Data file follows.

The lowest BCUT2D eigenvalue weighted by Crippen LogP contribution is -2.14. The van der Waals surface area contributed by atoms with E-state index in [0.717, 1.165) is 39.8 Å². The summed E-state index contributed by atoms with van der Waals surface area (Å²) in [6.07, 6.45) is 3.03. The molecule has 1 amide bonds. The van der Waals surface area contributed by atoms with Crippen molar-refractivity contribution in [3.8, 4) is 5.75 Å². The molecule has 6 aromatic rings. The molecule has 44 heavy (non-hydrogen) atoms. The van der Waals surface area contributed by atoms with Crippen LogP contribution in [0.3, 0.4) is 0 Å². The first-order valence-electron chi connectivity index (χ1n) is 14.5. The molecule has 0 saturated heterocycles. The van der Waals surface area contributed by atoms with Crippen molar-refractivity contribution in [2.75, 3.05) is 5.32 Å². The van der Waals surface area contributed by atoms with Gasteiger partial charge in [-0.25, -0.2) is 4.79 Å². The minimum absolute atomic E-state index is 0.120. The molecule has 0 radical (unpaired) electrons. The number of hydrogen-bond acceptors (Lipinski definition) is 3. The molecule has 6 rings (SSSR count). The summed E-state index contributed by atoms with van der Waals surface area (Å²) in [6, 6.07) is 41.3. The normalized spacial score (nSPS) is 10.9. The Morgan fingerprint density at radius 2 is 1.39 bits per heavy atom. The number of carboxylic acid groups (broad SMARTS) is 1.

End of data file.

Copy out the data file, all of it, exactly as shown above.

The lowest BCUT2D eigenvalue weighted by Crippen LogP contribution is -2.14. The van der Waals surface area contributed by atoms with E-state index in [0.717, 1.165) is 39.8 Å². The summed E-state index contributed by atoms with van der Waals surface area (Å²) in [6.07, 6.45) is 3.03. The molecule has 1 amide bonds. The van der Waals surface area contributed by atoms with Crippen molar-refractivity contribution in [3.8, 4) is 5.75 Å². The molecule has 6 aromatic rings. The molecule has 44 heavy (non-hydrogen) atoms. The van der Waals surface area contributed by atoms with Crippen LogP contribution in [0.3, 0.4) is 0 Å². The first-order valence-electron chi connectivity index (χ1n) is 14.5. The molecule has 0 saturated heterocycles. The van der Waals surface area contributed by atoms with Crippen molar-refractivity contribution in [2.75, 3.05) is 5.32 Å². The van der Waals surface area contributed by atoms with Gasteiger partial charge in [-0.25, -0.2) is 4.79 Å². The minimum absolute atomic E-state index is 0.120. The molecule has 0 radical (unpaired) electrons. The number of hydrogen-bond acceptors (Lipinski definition) is 3. The molecule has 6 rings (SSSR count). The summed E-state index contributed by atoms with van der Waals surface area (Å²) in [6, 6.07) is 41.3. The normalized spacial score (nSPS) is 10.9. The Morgan fingerprint density at radius 2 is 1.39 bits per heavy atom. The number of carboxylic acid groups (broad SMARTS) is 1.